Compare any two graphics cards:
Geforce GTX 760 vs Radeon HD 6950
IntroThe Geforce GTX 760 has a GPU core speed of 980 MHz, and the 2048 MB of GDDR5 RAM is set to run at 1502 MHz through a 256-bit bus. It also is made up of 1152 Stream Processors, 96 TAUs, and 32 ROPs.
Compare those specs to the Radeon HD 6950, which has core speeds of 800 MHz on the GPU, and 1250 MHz on the 1024 MB of GDDR5 RAM. It features 1408 SPUs as well as 88 TAUs and 32 ROPs.
BenchmarksThese are real-world performance benchmarks that were submitted by Hardware Compare users. The scores seen here are the average of all benchmarks submitted for each respective test and hardware.
3DMark Fire Strike Graphics Score
Power Usage and Theoretical Benchmarks
Power Consumption (Max TDP)
As far as performance goes, the Geforce GTX 760 should theoretically be a little bit better than the Radeon HD 6950 overall. (explain)
Texel RateThe Geforce GTX 760 will be much (about 34%) more effective at AF than the Radeon HD 6950. (explain)
Pixel RateIf using lots of anti-aliasing is important to you, then the Geforce GTX 760 is superior to the Radeon HD 6950, by a large margin. (explain)
Please note that the above 'benchmarks' are all just theoretical - the results were calculated based on the card's specifications, and real-world performance may (and probably will) vary at least a bit.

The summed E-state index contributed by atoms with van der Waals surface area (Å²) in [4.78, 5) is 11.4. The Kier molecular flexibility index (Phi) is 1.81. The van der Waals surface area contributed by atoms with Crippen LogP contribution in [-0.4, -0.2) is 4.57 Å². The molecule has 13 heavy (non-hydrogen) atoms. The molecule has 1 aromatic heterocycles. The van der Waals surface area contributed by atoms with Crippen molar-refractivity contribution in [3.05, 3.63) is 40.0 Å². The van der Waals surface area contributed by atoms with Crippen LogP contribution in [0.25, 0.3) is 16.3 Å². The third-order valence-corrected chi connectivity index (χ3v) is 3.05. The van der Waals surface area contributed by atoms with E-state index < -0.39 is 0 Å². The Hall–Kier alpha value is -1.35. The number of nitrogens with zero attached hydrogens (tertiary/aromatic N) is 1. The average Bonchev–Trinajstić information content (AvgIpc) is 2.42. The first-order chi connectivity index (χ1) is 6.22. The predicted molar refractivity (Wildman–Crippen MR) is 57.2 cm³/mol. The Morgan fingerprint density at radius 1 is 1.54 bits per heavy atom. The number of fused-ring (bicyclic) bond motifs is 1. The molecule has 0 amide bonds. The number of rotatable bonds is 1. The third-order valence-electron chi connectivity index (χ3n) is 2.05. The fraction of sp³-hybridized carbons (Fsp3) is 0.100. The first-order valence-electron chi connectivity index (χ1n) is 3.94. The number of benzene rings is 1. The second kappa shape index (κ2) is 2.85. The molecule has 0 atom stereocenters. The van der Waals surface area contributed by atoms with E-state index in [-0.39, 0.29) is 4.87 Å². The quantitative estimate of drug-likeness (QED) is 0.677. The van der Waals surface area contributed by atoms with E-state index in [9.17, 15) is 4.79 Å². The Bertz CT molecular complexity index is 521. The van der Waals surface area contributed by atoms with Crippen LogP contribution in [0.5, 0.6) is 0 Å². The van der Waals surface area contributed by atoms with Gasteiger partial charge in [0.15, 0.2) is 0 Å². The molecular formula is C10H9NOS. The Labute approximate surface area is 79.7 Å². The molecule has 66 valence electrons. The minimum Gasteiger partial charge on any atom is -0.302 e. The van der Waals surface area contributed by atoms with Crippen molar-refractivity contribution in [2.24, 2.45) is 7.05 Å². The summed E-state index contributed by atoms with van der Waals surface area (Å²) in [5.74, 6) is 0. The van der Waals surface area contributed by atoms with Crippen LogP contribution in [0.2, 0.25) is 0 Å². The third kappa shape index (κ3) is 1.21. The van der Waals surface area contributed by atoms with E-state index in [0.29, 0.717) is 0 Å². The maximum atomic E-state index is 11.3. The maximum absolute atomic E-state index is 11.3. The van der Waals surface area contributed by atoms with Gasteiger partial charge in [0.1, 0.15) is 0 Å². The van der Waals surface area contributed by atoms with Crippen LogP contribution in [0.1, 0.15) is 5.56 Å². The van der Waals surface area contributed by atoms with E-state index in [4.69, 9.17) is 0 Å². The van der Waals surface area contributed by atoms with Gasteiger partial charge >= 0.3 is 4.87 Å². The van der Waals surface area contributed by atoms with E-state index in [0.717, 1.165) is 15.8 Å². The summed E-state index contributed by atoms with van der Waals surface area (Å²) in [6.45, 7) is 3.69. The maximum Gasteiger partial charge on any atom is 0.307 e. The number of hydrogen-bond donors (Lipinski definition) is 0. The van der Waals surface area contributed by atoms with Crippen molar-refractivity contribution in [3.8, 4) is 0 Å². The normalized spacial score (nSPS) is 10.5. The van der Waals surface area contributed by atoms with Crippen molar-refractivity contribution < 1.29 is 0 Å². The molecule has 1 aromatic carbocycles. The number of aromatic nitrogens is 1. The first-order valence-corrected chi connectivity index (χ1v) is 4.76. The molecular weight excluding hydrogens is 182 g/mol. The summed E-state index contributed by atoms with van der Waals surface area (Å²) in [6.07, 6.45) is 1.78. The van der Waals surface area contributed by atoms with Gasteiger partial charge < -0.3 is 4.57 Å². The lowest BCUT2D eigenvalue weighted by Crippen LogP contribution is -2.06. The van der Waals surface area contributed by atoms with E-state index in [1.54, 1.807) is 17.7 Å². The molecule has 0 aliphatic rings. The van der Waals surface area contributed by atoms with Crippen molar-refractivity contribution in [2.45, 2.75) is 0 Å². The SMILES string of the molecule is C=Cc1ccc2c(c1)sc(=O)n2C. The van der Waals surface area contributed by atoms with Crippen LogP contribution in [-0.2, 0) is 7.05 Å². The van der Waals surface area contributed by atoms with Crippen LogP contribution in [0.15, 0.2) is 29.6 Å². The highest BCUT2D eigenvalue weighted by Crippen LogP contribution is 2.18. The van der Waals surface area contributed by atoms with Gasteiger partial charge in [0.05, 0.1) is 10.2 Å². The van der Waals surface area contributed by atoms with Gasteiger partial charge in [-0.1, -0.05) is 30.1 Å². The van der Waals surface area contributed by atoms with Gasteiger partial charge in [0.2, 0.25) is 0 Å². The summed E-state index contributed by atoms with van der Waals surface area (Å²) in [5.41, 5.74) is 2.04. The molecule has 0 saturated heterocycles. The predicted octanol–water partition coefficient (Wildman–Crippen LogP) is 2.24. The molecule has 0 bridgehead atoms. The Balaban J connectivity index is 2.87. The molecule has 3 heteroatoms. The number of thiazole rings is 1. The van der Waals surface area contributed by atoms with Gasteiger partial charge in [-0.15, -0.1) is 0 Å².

Memory Bandwidth: Memory bandwidth is the largest amount of data (measured in MB per second) that can be moved across the external memory interface in one second. It's worked out by multiplying the card's interface width by its memory speed. If the card has DDR RAM, it should be multiplied by 2 once again. If it uses DDR5, multiply by ANOTHER 2x. The higher the bandwidth is, the better the card will be in general. It especially helps with AA, HDR and high resolutions.
Texel Rate: Texel rate is the maximum texture map elements (texels) that are processed in one second. This is worked out by multiplying the total amount of texture units of the card by the core speed of the chip. The higher this number, the better the video card will be at handling texture filtering (anisotropic filtering - AF). It is measured in millions of texels applied in a second.
Pixel Rate: Pixel rate is the maximum number of pixels the graphics card can possibly record to its local memory in one second - measured in millions of pixels per second. Pixel rate is calculated by multiplying the number of colour ROPs by the clock speed of the card. ROPs (Raster Operations Pipelines - also sometimes called Render Output Units) are responsible for drawing the pixels (image) on the screen. The actual pixel rate also depends on lots of other factors, especially the memory bandwidth - the lower the memory bandwidth is, the lower the potential to reach the maximum fill rate.